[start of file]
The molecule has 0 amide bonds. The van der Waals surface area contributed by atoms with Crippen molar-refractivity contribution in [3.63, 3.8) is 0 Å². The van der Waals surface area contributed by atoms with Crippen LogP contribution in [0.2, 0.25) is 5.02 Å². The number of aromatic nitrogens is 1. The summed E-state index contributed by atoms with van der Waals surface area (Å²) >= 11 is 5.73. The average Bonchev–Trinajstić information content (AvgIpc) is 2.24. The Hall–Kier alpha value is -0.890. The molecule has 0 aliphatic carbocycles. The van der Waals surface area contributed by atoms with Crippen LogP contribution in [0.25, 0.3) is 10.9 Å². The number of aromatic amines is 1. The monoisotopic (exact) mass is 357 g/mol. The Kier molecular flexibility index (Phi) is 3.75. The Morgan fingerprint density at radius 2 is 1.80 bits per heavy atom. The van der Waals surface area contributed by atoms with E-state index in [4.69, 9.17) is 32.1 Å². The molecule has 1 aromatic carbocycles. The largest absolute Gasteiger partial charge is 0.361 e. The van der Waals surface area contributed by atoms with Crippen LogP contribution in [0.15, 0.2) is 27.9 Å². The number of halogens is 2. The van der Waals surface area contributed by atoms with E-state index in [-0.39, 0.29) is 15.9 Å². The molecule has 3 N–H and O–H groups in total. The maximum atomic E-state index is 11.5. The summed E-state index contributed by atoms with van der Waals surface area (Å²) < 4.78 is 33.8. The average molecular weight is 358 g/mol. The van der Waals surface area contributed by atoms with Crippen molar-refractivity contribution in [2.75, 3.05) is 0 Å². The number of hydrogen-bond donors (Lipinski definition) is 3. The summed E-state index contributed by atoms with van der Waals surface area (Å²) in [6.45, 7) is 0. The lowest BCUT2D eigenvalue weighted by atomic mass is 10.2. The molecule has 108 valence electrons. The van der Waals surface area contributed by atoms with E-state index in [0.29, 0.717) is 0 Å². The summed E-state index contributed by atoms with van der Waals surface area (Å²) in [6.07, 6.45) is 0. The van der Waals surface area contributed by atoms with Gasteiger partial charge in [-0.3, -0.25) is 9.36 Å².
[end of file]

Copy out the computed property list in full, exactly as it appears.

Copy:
The molecule has 0 amide bonds. The van der Waals surface area contributed by atoms with Crippen molar-refractivity contribution in [3.63, 3.8) is 0 Å². The van der Waals surface area contributed by atoms with Crippen LogP contribution in [0.2, 0.25) is 5.02 Å². The number of aromatic nitrogens is 1. The summed E-state index contributed by atoms with van der Waals surface area (Å²) >= 11 is 5.73. The average Bonchev–Trinajstić information content (AvgIpc) is 2.24. The Hall–Kier alpha value is -0.890. The molecule has 0 aliphatic carbocycles. The van der Waals surface area contributed by atoms with Crippen LogP contribution in [0.25, 0.3) is 10.9 Å². The number of aromatic amines is 1. The monoisotopic (exact) mass is 357 g/mol. The Kier molecular flexibility index (Phi) is 3.75. The Morgan fingerprint density at radius 2 is 1.80 bits per heavy atom. The van der Waals surface area contributed by atoms with E-state index in [4.69, 9.17) is 32.1 Å². The molecule has 1 aromatic carbocycles. The largest absolute Gasteiger partial charge is 0.361 e. The van der Waals surface area contributed by atoms with Crippen LogP contribution in [0.15, 0.2) is 27.9 Å². The number of halogens is 2. The van der Waals surface area contributed by atoms with E-state index in [-0.39, 0.29) is 15.9 Å². The molecule has 3 N–H and O–H groups in total. The maximum atomic E-state index is 11.5. The summed E-state index contributed by atoms with van der Waals surface area (Å²) < 4.78 is 33.8. The average molecular weight is 358 g/mol. The van der Waals surface area contributed by atoms with Crippen molar-refractivity contribution in [2.75, 3.05) is 0 Å². The number of hydrogen-bond donors (Lipinski definition) is 3. The summed E-state index contributed by atoms with van der Waals surface area (Å²) in [6.45, 7) is 0. The lowest BCUT2D eigenvalue weighted by atomic mass is 10.2. The molecule has 108 valence electrons. The van der Waals surface area contributed by atoms with E-state index in [0.29, 0.717) is 0 Å². The summed E-state index contributed by atoms with van der Waals surface area (Å²) in [6.07, 6.45) is 0. The van der Waals surface area contributed by atoms with Gasteiger partial charge in [-0.3, -0.25) is 9.36 Å².